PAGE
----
Paul had warned the believers they would meet closed doors, that hardship and trials would come, that persecution was inevitable. The ESV translates persecution as affliction, that feeling when it just isn’t working out, it seems like it isn’t worth it anymore, the fight is too hard, and you start wondering if maybe you just heard God wrong.

There is this history timeline song Lydia has to learn for school, and right after Jesus the Messiah are the words, “Persecution spreads the gospel.” The disciples and the early believers must have known a thing or two about closed doors. Finally, their long-awaited Messiah arrives only to die a gruesome death on a cross. He is resurrected only to leave them and return to the Father. He tells them the Holy Spirit will come upon them, and then they are hunted, beaten, imprisoned, stoned, and killed. But it wasn’t a rose-petal covered path that spread the gospel. It was persecution–affliction.

This past weekend in Chattanooga, I was telling Matt about this passage and how God was working on my heart. At the first sign of affliction, I am tempted to run the opposite direction, but I think one of the reasons God has us on this adoption journey is so that I will learn to trust Him, to hold fast to Him in the midst of affliction. I want the easy road, the one where cross-country airplane tickets fall from the sky and housing values suddenly sky-rocket back to pre-bubble numbers. It’s completely in God’s power to do that just like it was completely in God’s power to make it easier for Paul and Silas and Timothy. But he didn’t. He chose to grow their faith in their affliction. While my struggles certainly don’t compare to those of Paul and to many of the people I know and love, I wonder if God is teaching me that not every closed door is a no and an excuse to drop that calling. Maybe instead He is working to strengthen and encourage my faith in the midst of my waiting and wondering.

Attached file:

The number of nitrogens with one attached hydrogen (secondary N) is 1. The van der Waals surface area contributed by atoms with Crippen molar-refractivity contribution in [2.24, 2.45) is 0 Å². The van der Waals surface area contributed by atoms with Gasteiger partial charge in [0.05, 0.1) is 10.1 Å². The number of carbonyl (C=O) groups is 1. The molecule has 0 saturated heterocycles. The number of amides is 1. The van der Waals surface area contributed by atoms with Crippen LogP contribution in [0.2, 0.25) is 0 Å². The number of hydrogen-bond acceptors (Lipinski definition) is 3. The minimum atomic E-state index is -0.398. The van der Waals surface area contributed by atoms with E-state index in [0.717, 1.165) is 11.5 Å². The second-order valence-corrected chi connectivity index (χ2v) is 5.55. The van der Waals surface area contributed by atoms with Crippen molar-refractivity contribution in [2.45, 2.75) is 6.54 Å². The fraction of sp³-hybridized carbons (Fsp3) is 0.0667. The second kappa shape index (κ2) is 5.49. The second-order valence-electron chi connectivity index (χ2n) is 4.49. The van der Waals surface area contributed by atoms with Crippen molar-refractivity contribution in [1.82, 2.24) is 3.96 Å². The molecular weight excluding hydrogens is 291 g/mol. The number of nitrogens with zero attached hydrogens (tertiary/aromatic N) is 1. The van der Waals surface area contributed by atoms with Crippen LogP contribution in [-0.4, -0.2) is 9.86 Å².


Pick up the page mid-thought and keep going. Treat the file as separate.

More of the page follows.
Paul always asked God for direction, “Now may our God and Father himself and our Lord Jesus clear the way for us to come to you” (1 Thess 3:11). But he expected affliction, “For when we were with you, we kept telling you beforehand that we were to suffer affliction, just as it has come to pass, and just as you know” (1 Thess 3:4). Paul knew a closed door is sometimes an invitation to bust right on through and show the enemy the strength of an Almighty God.

“He who calls you is faithful; he will surely do it” (1 Thess. 5:24. ESV). 

Five Tries

Five Tries

DSC_3077Yesterday, Diana Nyad completed her 103-mile swim from Havana, Cuba to Key West, Florida, a feat that leaves me in awe. She did this without a shark cage, swimming for nearly 53 hours, her lips and tongue becoming swollen from all the salt water. But the most inspiring part of Diana’s story for me is that this was her fifth attempt. She made her first attempt when she was 29. Yesterday, she saw her dream come to fruition 35 years later at the age of 64.

As Diana put her feet on shore, feeling the ground beneath her for the first time in more than two days, she said, “I got three messages. One is we should never, ever give up. Two is you never are too old to chase your dreams. Three is it looks like a solitary sport, but it’s a team.”

Never, ever give up. How many times did Diana want to give up? How hard was it to make a fifth attempt? Perseverance is never easy. What dream have you cast aside because it seems impossible? I remember reading that JK Rowling’s manuscript for Harry Potter was rejected by 12 different publishers before she found one who said yes. Twelve times she heard, “No.” but she persevered.

You are never too old to chase your dreams. Children believe anything is possible. Sunday, I asked some of my first-grade boys at church what they wanted to be when they grew up. An astronaut, an engineer and a superhero. Somewhere along the way, we let things like mortgages, bills and the 10 o’clock news shrink our dreams. If we aren’t careful, we choose comfort over adventure and safety over risk. Jesus told us to have faith like a child. When He said that, maybe He wanted us to remember that with Him anything is possible.

It looks like a solitary sport, but it’s a team. Dreamers are contagious. Hang around one long enough and you’ll find yourself dreaming again too. Last Friday, I got to have lunch with two amazing friends, two women God has blessed with incredible gifts of communication. For two hours, we dreamed together, encouraging one another, spurring each other on. Speak life into the dreams of those around you. You never know when your words might be the very wind beneath their wings, the gentle push that nudges them to take flight.

That picture above, that’s me eating the eponymous key lime pie when Matt and I went spent the day in Key West for our sixth anniversary cruise a couple years ago. Diana Nyad, congrats on making it the 103 miles from Havana to Key West in 53 hours.  Congrats on trying five times and doing the impossible. You’ve inspired me. I hope someone gets you a really big piece of key lime pie. And to all of us daring to dream, in the words of a famous blue fish, “Just keep swimming. Just keep swimming.”